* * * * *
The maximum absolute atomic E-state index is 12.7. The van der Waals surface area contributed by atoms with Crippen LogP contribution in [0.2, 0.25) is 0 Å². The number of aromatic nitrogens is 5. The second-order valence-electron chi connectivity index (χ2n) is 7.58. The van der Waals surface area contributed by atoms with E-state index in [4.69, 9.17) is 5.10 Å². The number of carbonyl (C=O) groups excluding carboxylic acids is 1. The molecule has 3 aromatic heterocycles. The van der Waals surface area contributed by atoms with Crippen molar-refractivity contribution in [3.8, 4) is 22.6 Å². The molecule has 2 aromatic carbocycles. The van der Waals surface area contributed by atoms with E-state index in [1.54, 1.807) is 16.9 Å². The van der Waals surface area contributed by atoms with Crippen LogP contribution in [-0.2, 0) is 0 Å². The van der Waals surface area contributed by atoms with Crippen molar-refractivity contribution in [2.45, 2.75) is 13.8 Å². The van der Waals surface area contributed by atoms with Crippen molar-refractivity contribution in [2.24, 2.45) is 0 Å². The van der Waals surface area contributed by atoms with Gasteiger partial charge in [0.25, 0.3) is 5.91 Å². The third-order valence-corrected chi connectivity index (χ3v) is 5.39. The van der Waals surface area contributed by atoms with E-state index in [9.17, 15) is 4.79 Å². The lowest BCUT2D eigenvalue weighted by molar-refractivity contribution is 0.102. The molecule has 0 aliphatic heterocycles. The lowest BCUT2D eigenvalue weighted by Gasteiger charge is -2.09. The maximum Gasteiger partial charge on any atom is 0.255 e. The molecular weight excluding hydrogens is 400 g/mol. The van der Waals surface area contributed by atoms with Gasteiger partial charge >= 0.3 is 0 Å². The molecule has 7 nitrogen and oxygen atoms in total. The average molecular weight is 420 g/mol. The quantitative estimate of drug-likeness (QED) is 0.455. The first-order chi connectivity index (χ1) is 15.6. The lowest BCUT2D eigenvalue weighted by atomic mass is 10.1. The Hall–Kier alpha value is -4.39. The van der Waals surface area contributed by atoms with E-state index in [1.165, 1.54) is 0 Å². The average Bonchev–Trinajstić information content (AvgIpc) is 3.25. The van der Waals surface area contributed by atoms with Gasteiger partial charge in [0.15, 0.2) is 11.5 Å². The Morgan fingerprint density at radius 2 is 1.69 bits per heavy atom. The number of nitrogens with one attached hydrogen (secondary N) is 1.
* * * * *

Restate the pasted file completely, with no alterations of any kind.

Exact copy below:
The maximum absolute atomic E-state index is 12.7. The van der Waals surface area contributed by atoms with Crippen LogP contribution in [0.2, 0.25) is 0 Å². The number of aromatic nitrogens is 5. The second-order valence-electron chi connectivity index (χ2n) is 7.58. The van der Waals surface area contributed by atoms with E-state index in [4.69, 9.17) is 5.10 Å². The number of carbonyl (C=O) groups excluding carboxylic acids is 1. The molecule has 3 aromatic heterocycles. The van der Waals surface area contributed by atoms with Crippen molar-refractivity contribution in [3.8, 4) is 22.6 Å². The molecule has 2 aromatic carbocycles. The van der Waals surface area contributed by atoms with E-state index in [1.54, 1.807) is 16.9 Å². The van der Waals surface area contributed by atoms with Crippen LogP contribution in [-0.2, 0) is 0 Å². The van der Waals surface area contributed by atoms with Crippen molar-refractivity contribution in [2.45, 2.75) is 13.8 Å². The van der Waals surface area contributed by atoms with Crippen molar-refractivity contribution in [2.24, 2.45) is 0 Å². The van der Waals surface area contributed by atoms with Gasteiger partial charge in [0.25, 0.3) is 5.91 Å². The third-order valence-corrected chi connectivity index (χ3v) is 5.39. The van der Waals surface area contributed by atoms with E-state index in [9.17, 15) is 4.79 Å². The lowest BCUT2D eigenvalue weighted by molar-refractivity contribution is 0.102. The molecule has 0 aliphatic heterocycles. The lowest BCUT2D eigenvalue weighted by Gasteiger charge is -2.09. The maximum Gasteiger partial charge on any atom is 0.255 e. The molecular weight excluding hydrogens is 400 g/mol. The van der Waals surface area contributed by atoms with Gasteiger partial charge >= 0.3 is 0 Å². The molecule has 7 nitrogen and oxygen atoms in total. The average molecular weight is 420 g/mol. The quantitative estimate of drug-likeness (QED) is 0.455. The first-order chi connectivity index (χ1) is 15.6. The lowest BCUT2D eigenvalue weighted by atomic mass is 10.1. The Hall–Kier alpha value is -4.39. The van der Waals surface area contributed by atoms with E-state index in [1.165, 1.54) is 0 Å². The average Bonchev–Trinajstić information content (AvgIpc) is 3.25. The van der Waals surface area contributed by atoms with Gasteiger partial charge in [0.15, 0.2) is 11.5 Å². The Morgan fingerprint density at radius 2 is 1.69 bits per heavy atom. The number of nitrogens with one attached hydrogen (secondary N) is 1.